Hizbullah chief Sayyed Hassan Nasrallah addressed the U.S. on Tuesday by saying that its "policy of siege and sanctions against Lebanon" will not weaken his group but rather Washington's "allies and influence" in the country.
"This will not work and Hizbullah and the Resistance will not surrender," Nasrallah added in a televised address.
"The U.S. is trying to weaken and isolate Hizbullah through starving the people and turning them against the resistance," he said, accusing the U.S. of "exploiting the accumulations of 40 years in Lebanon."
Moreover, Nasrallah accused U.S. Ambassador to Lebanon Dorothy Shea of "inciting the Lebanese against each other," in reference to her recent remarks.
"The U.S. ambassador has no right to say if the government should leave. She is also interfering in the nature of the next government and this is a blatant intervention," Nasrallah said.
He added that the U.S. ambassador is "acting like a military ruler."
"What business does she have in intervening in the financial appointments?" Nasrallah said, referring to the latest appointments at the central bank.
Hizbullah's leader also charged that the U.S. State Department has started playing "an exposed role" in Lebanon.
As for the dire economic and financial situations, Nasrallah called for waging "agricultural and industrial jihad and resistance," noting that Hizbullah will play an essential role in this "battle."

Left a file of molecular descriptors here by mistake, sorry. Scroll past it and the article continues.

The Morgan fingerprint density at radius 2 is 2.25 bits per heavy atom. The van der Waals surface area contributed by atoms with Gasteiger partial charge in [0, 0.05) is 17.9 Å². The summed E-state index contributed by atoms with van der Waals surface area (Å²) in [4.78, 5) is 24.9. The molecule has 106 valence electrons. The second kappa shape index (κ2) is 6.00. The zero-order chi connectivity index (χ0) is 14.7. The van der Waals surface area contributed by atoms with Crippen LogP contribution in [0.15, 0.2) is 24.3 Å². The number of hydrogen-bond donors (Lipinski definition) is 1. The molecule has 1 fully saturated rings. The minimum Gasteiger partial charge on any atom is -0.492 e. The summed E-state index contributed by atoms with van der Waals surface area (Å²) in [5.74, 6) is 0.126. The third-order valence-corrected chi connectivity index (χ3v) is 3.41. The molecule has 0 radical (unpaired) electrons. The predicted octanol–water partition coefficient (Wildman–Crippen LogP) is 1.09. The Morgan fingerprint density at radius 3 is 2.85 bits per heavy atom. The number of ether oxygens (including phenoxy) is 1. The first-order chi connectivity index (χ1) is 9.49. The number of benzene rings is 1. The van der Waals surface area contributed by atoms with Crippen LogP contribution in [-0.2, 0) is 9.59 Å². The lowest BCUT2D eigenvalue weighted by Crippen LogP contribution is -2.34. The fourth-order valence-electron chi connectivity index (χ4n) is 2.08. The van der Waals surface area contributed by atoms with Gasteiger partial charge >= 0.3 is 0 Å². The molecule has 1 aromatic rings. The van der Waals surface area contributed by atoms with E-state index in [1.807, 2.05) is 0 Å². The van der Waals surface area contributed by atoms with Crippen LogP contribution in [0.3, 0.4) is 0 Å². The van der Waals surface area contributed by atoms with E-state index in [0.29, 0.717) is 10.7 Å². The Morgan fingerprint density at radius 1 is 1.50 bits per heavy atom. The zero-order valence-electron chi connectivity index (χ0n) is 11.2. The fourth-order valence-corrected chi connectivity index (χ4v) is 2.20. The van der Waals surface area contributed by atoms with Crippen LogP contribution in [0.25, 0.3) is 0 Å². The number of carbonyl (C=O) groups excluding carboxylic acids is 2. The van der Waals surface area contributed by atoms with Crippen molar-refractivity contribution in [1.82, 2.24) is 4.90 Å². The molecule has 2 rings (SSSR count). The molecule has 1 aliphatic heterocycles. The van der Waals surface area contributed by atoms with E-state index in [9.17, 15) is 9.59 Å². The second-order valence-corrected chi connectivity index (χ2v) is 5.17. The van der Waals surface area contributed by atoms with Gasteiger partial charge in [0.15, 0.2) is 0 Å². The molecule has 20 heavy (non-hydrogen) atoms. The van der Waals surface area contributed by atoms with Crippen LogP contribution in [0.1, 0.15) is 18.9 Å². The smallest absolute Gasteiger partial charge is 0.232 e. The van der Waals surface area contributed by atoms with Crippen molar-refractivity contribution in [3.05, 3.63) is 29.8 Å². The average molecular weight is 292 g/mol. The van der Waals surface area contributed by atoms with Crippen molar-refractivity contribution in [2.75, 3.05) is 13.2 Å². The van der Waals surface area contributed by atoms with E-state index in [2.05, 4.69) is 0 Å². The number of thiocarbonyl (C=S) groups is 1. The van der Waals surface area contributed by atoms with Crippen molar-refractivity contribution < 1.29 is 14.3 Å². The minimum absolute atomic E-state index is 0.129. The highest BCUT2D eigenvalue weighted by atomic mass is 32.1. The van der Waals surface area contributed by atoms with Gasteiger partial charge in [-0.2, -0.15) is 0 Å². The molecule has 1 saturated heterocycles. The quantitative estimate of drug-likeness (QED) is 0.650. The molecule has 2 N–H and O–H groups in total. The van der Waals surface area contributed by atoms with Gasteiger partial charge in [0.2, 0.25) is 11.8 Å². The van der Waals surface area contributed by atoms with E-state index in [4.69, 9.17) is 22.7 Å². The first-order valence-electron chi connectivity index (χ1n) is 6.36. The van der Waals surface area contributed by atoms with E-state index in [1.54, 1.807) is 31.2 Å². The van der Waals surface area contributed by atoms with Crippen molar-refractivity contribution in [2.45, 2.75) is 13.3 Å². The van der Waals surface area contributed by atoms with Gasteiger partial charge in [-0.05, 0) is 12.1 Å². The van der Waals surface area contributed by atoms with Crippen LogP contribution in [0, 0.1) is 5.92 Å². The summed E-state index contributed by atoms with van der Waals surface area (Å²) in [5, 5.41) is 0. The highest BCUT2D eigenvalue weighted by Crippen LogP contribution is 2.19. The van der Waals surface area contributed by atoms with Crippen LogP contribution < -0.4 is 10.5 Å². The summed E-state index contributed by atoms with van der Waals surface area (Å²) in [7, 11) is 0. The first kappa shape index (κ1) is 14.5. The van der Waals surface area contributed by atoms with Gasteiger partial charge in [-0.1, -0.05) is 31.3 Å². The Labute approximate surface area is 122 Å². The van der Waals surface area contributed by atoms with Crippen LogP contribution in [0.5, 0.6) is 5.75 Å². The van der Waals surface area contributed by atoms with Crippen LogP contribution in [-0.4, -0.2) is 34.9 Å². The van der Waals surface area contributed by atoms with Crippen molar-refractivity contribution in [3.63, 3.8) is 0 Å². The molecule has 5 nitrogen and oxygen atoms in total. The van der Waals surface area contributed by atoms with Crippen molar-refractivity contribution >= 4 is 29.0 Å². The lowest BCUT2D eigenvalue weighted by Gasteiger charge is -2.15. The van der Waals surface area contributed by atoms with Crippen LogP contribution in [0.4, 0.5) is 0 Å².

"We are a consumer country and today there is a chance to become a productive country and the State has a responsibility to revive the agricultural and industrial sectors," Nasrallah urged.
He said "openness towards Iraq, China, Iran and other countries gives hope to the Lebanese and sends a strong message to Americans and others that the country has other choices and courses."
"What we are going through today is the most dangerous threat that can face a people and a state, but we are capable as Lebanese state and people to turn the threat into a chance. We have an opportunity to carry out very important steps towards economic stability," Hizbullah's leader said.
He charged that the Americans have waged "a fierce campaign against the Chinese choice to scare the Lebanese and prevent them from cooperating with China."
"We should not stick to a sole path and we should not await the outcome of negotiations with the International Monetary Fund without seeking other choices, seeing as these talks might take time or fail," said Nasrallah.
Clarifying that his recent call for economic cooperation with the East does not stand for "turning against the West," Nasrallah said that his party is "open to help from any country in the world except for Israel."
He also said that Hizbullah will not act as an "obstacle" if the U.S. wants to assist Lebanon.
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